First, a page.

Historians say if the bill is passed, freedom of speech will be harmed and history will have been “censored.”
Lobbies in Brussels make jokes that the French parliament is being influenced by the 301st clause in the Turkish criminal code which is frequently criticized by the European Union (EU).
Professor Eric Zurcher, a famous Dutch professor and an expert on Turkey, considers getting stuck on the word “genocide” is unfortunate.
Emeritus Professor of Political Science Guenter Lewy, who became the target of Armenians because of his recently published book “The Armenian Massacres in Ottoman Turkey: A Disputed Genocide,” wants history to be left to the historians.
Britain’s Dr. Andrew Mango says it is “an insult to pass such a ridiculous bill.” The three important academics responded to questions posed by Zaman.
Jewish origin American scholar Lewy says he also opposes the laws that suggest criminalizing the denial of the Jewish Holocaust. “Parliaments should discuss the laws, not history. The French draft law against denial of the Armenian genocide is ill advised and makes no more sense than laws against denial of the Jewish Holocaust. The freedom of speech in democratic societies should also be applied to fools speaking unwisely. I oppose the existence of such laws wherever they are – in France, in Germany, in Switzerland or in Turkey. Such laws could have functioned in Germany after the Nazi defeat in 1945; however, they are not needed anymore.”
Lewy says he is not concerned about being arrested in France over his book. “If French judges want to censor history, including all the history books published all over the world,” he said, “they will be insulted by everyone siding with the academic world, and with free and uncensored researches.
Algeria and Congo are forgotten
Professor Zurcher considers the French bill is objectionable in two aspects: Primarily historians should avoid writing history; and the use of the word “genocide” is a hindrance to any research being conducted on the events in 1915. He also believes Armenians were exposed to ethnic cleansing and if it is to be compared to any other event, it can be more likened to the Serbian massacres in Bosnia and Kosovo, not to the Jewish holocaust.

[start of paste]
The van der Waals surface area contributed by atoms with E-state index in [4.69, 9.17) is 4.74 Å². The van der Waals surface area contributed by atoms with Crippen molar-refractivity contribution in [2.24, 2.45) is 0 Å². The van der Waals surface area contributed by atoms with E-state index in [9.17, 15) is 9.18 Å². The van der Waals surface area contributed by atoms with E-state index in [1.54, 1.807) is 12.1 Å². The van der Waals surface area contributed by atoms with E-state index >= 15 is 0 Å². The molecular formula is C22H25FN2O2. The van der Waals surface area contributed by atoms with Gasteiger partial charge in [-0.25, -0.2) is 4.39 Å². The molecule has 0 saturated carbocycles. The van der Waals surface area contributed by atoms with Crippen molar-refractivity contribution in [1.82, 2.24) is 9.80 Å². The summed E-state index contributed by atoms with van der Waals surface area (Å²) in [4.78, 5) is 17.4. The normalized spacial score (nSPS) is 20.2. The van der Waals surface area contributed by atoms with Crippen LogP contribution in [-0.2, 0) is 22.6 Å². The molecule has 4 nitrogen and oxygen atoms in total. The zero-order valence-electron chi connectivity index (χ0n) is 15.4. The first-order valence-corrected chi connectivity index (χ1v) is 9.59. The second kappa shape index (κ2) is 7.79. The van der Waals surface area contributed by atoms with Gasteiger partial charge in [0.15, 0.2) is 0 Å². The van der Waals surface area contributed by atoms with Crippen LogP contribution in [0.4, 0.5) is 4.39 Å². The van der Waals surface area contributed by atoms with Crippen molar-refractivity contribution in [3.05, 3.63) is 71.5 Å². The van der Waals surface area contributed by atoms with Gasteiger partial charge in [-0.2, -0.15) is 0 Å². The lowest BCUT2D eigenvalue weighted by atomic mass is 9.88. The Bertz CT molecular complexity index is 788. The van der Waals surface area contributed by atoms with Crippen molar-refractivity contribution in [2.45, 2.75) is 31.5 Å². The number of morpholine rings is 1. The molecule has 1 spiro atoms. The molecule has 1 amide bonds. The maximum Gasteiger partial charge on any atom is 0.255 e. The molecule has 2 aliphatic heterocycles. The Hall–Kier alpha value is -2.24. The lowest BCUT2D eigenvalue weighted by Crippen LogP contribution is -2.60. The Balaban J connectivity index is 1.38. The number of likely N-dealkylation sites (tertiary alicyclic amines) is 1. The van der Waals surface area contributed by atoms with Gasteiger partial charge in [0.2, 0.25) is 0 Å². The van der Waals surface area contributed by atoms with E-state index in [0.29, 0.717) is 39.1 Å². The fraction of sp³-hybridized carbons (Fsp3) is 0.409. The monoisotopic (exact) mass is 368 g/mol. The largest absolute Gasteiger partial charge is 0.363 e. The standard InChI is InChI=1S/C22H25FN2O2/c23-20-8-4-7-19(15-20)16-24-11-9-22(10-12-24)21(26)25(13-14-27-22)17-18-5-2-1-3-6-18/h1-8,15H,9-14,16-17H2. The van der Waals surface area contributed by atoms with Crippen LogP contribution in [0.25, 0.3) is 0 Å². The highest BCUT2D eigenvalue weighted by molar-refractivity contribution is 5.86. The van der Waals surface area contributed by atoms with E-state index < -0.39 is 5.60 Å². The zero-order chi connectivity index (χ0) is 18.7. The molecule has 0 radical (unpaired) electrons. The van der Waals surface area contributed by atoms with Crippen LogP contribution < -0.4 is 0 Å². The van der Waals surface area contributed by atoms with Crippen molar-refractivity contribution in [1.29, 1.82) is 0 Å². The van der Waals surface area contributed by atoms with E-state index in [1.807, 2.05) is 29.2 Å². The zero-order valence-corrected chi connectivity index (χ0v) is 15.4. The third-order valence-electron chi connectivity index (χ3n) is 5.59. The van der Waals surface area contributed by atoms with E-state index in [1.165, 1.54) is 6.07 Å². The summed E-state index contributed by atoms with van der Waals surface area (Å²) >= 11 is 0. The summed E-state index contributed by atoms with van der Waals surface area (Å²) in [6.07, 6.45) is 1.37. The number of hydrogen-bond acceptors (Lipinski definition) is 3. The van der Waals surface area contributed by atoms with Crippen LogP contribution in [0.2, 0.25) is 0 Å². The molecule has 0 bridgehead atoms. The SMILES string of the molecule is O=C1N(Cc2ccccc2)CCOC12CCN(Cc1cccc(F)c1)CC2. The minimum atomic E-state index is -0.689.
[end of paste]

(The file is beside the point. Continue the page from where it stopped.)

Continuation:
Zurcher points out that the French law could be spread throughout Europe, but the issue, he says, cannot be made a condition for Turkey’s entry to the European Union. “What France did in Algeria; Belgium in the Congo and in my country, The Netherlands, as well as in the Far-East, have never been discussed by the EU; so then why Turkey?”
British scholar Andrew Mango puts the so-called Armenian genocide allegations aside and considers that freedom of speech will be restricted after the bill becomes law.
Mango says, “Such a law is unlikely to be exercised in my country, Britain. Britain even allows you to deny the Jewish Holocaust because we highly appreciate the speech freedom.” He says defending such a law is an “insult against freedom.”
When asked whether he will hesitate about traveling to France if the bill becomes law, Mango replied: “I was asked the same question in my previous France visit. I said, ‘I will not talk about the Armenian case here because there is no freedom of speech in your country.’ I will probably not talk about these issues in France anymore.” The British historian says enemies of Turkey consider the EU bid as an “opportunity.” Don’t the Greek Cypriots do the same thing? Turkey portrays itself as if it is ready to accept everything for EU membership.”